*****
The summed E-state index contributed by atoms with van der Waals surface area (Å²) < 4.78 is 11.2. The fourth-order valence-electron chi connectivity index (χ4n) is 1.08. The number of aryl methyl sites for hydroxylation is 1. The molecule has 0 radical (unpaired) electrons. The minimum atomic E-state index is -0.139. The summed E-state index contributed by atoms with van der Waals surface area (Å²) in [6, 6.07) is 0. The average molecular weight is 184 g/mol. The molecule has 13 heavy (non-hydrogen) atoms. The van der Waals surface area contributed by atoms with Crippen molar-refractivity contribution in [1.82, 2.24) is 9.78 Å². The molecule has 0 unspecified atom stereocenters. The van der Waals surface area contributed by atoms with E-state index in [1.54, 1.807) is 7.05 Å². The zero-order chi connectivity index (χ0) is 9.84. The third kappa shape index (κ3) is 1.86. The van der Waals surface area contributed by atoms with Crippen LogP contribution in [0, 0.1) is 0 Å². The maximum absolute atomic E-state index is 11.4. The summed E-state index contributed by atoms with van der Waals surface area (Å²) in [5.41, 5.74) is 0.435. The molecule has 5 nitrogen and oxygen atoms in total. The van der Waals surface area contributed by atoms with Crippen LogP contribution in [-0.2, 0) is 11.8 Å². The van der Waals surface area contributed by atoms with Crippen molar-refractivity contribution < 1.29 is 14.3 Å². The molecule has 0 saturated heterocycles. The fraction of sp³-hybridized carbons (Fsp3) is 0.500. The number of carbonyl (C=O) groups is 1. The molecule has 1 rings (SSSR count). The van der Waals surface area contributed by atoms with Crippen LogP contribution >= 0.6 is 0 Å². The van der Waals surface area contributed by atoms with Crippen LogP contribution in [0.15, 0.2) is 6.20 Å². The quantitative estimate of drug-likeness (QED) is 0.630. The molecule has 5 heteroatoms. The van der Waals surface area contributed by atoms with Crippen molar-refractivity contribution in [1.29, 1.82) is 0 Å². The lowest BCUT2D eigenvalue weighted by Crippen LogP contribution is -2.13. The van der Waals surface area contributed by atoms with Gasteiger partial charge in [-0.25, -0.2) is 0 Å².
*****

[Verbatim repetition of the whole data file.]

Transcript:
The summed E-state index contributed by atoms with van der Waals surface area (Å²) < 4.78 is 11.2. The fourth-order valence-electron chi connectivity index (χ4n) is 1.08. The number of aryl methyl sites for hydroxylation is 1. The molecule has 0 radical (unpaired) electrons. The minimum atomic E-state index is -0.139. The summed E-state index contributed by atoms with van der Waals surface area (Å²) in [6, 6.07) is 0. The average molecular weight is 184 g/mol. The molecule has 13 heavy (non-hydrogen) atoms. The van der Waals surface area contributed by atoms with Crippen molar-refractivity contribution in [1.82, 2.24) is 9.78 Å². The molecule has 0 unspecified atom stereocenters. The van der Waals surface area contributed by atoms with E-state index in [1.54, 1.807) is 7.05 Å². The zero-order chi connectivity index (χ0) is 9.84. The third kappa shape index (κ3) is 1.86. The van der Waals surface area contributed by atoms with Crippen LogP contribution in [0, 0.1) is 0 Å². The maximum absolute atomic E-state index is 11.4. The summed E-state index contributed by atoms with van der Waals surface area (Å²) in [5.41, 5.74) is 0.435. The molecule has 5 nitrogen and oxygen atoms in total. The van der Waals surface area contributed by atoms with Crippen LogP contribution in [-0.2, 0) is 11.8 Å². The van der Waals surface area contributed by atoms with Crippen molar-refractivity contribution < 1.29 is 14.3 Å². The molecule has 0 saturated heterocycles. The fraction of sp³-hybridized carbons (Fsp3) is 0.500. The number of carbonyl (C=O) groups is 1. The molecule has 1 rings (SSSR count). The van der Waals surface area contributed by atoms with Crippen LogP contribution >= 0.6 is 0 Å². The van der Waals surface area contributed by atoms with Crippen LogP contribution in [0.15, 0.2) is 6.20 Å². The quantitative estimate of drug-likeness (QED) is 0.630. The molecule has 5 heteroatoms. The van der Waals surface area contributed by atoms with Crippen molar-refractivity contribution in [1.29, 1.82) is 0 Å². The lowest BCUT2D eigenvalue weighted by Crippen LogP contribution is -2.13. The van der Waals surface area contributed by atoms with Gasteiger partial charge in [-0.25, -0.2) is 0 Å².